Big Data Is Creating Big Jobs: 4.4 Million By 2015

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The cloud is the carrier for the three other forces: mobile is personal cloud, social media is only possible via the cloud, and big data is the killer app for the cloud. Cloud will be the permanent fixture, the foundation.

“Cloud is not merely about cost-cutting, the end game is not just cheap on-demand services. In fact, 90 percent of these services are still subscription based, not pay-as-you-go,” Mr. Sondergaard said. “We are just at the beginning of realizing the cost benefits of cloud, but organizations moving to the cloud are also attracted by the new capabilities they do not get today. It is bringing new approaches to designing applications, specifically for the cloud, and providing more resilience by architecturing failure as a design concept. Cloud also teaches us about services and service levels, and the contrast between what the business wants for outcomes versus IT’s old methods of getting there.”

Worldwide IT spending is forecast to surpass $3.7 trillion in 2013, a 3.8 percent increase from 2012 projected spending of $3.6 trillion, but it’s the outlook for Big Data that is creating much excitement, according to Gartner, Inc.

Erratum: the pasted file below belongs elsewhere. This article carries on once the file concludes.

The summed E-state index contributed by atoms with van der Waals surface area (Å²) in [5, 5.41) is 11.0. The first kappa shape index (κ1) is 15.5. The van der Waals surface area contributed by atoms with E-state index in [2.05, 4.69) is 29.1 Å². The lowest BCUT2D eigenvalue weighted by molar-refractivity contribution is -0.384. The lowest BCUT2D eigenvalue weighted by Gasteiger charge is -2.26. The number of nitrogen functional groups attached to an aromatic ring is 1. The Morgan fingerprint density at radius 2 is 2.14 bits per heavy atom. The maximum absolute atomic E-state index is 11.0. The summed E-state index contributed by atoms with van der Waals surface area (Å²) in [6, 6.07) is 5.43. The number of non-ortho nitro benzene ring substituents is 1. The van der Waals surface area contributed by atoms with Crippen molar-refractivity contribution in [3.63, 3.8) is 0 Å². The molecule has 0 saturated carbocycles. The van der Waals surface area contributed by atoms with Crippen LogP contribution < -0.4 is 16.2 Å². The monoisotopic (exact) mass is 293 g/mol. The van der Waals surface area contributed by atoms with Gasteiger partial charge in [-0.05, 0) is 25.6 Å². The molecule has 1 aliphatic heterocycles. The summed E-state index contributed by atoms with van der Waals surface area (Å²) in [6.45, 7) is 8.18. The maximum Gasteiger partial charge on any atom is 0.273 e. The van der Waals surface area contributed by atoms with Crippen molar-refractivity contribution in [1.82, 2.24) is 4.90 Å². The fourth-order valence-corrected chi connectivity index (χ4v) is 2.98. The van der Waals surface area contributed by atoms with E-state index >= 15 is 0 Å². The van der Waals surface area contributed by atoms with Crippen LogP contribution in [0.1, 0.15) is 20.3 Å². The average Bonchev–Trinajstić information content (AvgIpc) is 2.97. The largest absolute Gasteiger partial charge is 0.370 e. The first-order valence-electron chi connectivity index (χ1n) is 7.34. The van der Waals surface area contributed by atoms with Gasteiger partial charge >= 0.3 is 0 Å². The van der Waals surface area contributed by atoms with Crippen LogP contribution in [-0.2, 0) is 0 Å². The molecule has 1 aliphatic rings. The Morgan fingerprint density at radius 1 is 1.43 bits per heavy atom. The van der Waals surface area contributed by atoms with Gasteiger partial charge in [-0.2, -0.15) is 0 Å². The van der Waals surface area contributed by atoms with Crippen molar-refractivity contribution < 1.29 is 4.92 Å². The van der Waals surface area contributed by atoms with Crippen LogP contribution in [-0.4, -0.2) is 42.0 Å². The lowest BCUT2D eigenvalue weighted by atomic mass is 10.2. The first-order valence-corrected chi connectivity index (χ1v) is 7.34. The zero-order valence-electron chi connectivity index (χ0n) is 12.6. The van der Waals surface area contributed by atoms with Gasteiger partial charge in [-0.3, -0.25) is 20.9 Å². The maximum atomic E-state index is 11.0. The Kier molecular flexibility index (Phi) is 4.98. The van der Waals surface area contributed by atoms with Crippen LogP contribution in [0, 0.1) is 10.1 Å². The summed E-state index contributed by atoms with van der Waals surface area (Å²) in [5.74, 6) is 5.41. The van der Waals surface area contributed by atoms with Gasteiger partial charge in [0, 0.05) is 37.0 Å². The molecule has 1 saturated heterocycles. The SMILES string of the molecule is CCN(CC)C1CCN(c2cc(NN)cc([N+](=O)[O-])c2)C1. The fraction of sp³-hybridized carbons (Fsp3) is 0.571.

“By 2015, 4.4 million IT jobs globally will be created to support Big Data, generating 1.9 million IT jobs in the United States,” said Peter Sondergaard, senior vice president at Gartner and global head of Research. “In addition, every big data-related role in the U.S. will create employment for three people outside of IT, so over the next four years a total of 6 million jobs in the U.S. will be generated by the information economy.“

“But there is a challenge. There is not enough talent in the industry. Our public and private education systems are failing us. Therefore, only one-third of the IT jobs will be filled. Data experts will be a scarce, valuable commodity,” Mr. Sondergaard said. “IT leaders will need immediate focus on how their organization develops and attracts the skills required. These jobs will be needed to grow your business. These jobs are the future of the new information economy.”

Mr. Sondergaard recently provided the latest outlook for the IT industry. He said the IT industry is entering the nexus of forces, which includes a confluence and integration of cloud, social collaboration, mobile and information.

“This is a time of accelerating change, where your current IT architecture will be rendered obsolete,” Mr. Sondergaard said. “You must lead through this change, selectively destroy low impact systems, and aggressively change your IT cost structure. This is the new world of the nexus, the next age of computing.”


Related Topics : Business Intelligence Vendors, Data Quality, Data Warehousing, Key Performance Indicators, Knowledge Management

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